Engine tuning is a complex task that considers, and is affected by, many variables. Engineers and tuners can have differing philosophies on achieving a certain engine tuning goal, and entire books have been written on this subject. For an article of this nature, it is necessary that we stick to general principles.
One of the principal goals of engine design, modification and tuning is to achieve as close to perfect combustion as possible. By achieving optimum combustion, the tuner is able to use the air and fuel mixture to best effect, which results in the best power output for a given set of engine parameters.
Engine designers determined early on that the best mixture of fuel and air is 14.7:1, meaning 14.7 parts air to 1 part fuel. This ideal is called stoichiometric combustion and it is the point where fuel is burned completely. But the automotive engine is highly complex, and a lot of variables combine to defeat this ideal. In practice, engineers err on the safe side by leaning toward a richer fuel mixture. Nowadays, with electronic engine management and other modern automotive technologies such as direct injection and forced induction, engineers and tuners are able to extract the most power output from the least amount of fuel. Consider that in the 70s, small-block V8s normally had an output of 200-300 horsepower. Today, factory 2-liter engines with forced induction produce the same amount of power with far less fuel consumption and much cleaner emissions.
With carbed engines, fuel system tuning is achieved by replacing the fuel and air jets, venturis and emulsion tubes to achieve a degree of performance that is not really optimized across the entire rev range. Naturally, tuners will skew their tuning towards the upper rev band, where the most power can be produced. In terms of igniting the mixture, engines running on carburettors today take advantage of more accurate and high-output ignition systems. Distributors with contact points are very rarely used these days, and the best ignition systems for carbed engines also employ crank triggers and individual coil packs controlled by an electronic module.
Many mechanics lament the passing of carbs and distributors, which were easier to understand, work with and troubleshoot. But no one can deny that today's engines are superior in every way compared to even the best engines from, say, 20 years ago. Even replacing the intake filter and exhaust on a modern car can be optimized by a simple tune. The factory ECU can compensate to a certain point with these simple mods, but once you start messing with cams, or bigger turbos and/or fuel injectors, then you need to do some tuning, be it with piggybacks, factory ECU reflashing or standalone engine management systems in the case of more extreme mods.
With constant research and advances in electronics and in the tuning world itself, tuners themselves are constantly chasing moving targets. Furthermore, variances in tuning principles and methodologies should be discussed in specific forums for a particular car. For example, Subaru timing management is different from the BMW's which uses faster-reacting knock sensing and management. In this case, some BMW tuners have come to rely on this system to run timing for modified cars on the edge of detonation. Car manufacturers do not readily share the information contained in OEM ECUs and it is only through the dogged efforts of enthusiasts and tuners that a lot of information about these systems has been made available to the general public.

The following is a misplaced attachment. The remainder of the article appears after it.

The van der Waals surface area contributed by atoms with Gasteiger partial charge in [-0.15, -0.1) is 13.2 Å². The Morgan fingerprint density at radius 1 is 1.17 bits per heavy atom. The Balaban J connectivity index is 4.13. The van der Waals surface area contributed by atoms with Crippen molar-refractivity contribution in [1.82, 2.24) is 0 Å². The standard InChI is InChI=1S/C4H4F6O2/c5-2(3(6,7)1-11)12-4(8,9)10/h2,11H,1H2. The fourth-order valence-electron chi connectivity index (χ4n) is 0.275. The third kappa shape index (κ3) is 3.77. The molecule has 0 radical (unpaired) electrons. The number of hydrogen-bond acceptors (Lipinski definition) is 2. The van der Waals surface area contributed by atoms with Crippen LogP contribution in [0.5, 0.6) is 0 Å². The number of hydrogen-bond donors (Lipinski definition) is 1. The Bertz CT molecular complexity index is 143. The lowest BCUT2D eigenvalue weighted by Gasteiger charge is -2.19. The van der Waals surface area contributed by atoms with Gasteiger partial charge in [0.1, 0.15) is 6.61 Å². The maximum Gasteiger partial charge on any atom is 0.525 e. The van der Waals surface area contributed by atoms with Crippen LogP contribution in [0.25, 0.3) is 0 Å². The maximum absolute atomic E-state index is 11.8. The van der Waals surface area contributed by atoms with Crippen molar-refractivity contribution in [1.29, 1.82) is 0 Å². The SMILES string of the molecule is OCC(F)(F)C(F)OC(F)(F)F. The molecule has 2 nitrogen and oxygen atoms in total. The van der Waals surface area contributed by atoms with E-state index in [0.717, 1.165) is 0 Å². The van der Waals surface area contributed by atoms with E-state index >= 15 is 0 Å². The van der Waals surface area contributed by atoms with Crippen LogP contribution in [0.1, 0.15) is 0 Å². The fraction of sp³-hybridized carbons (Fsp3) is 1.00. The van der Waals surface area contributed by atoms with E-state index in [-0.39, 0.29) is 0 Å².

Fueling and timing (and boost, in the case of forced-induction engines), control are the main functions that an electronic engine management system monitors and controls. Based on sensor feedback, the ECU will add or subtract fuel and/or timing (and boost). In terms of fueling, the aim is to produce the most power using the least amount of fuel. But you cannot lean out the engine (too little fuel) because aside from losing power, there is the potential for engine damage that will lead to failure.
One other important parameter to tune in today’s world of digital engine management is spark timing. As in the days of carbs and points, you want to run timing that will optimize combustion efficiency. Ignition timing determines when the fuel-air mixture is ignited. Optimum timing will vary, depending on conditions inside and outside the engine. With low engine loads, timing is advanced by a certain amount (from 30-40 degrees) and then gradually reduced as engine speeds rise. Generally, you need advanced timing to optimise engine output, but too much advance can lead to detonation or worse, pre-ignition. Engines can tolerate sporadic bouts of detonation but an engine that encounters pre-ignition conditions measures its life in seconds. So, when the engine starts to detonate (knock, in common parlance), timing advance is reduced. But the downside is reduced power.
For a street engine, the tuning goals are for a quick start, smooth idle and a responsive motor with good throttle response. In view of these goals, you need to plan your intended modifications carefully. Over-enthusiasm oftentimes leads to getting the biggest or most expensive mods that don't necessarily fit the real-world use of the vehicle. It cannot be stressed enough that all the modifications you will eventually add need to be compatible. For example, 8,000 rpm camshafts will be useless for street use, where daily driving sees you using only up to 5,000 rpm. All engines have weak points and your budget must include addressing these weaknesses. It's better to settle for an engine with less power if the result is a much more reliable and longer-lived powerplant that can be enjoyed with normal maintenance over several years.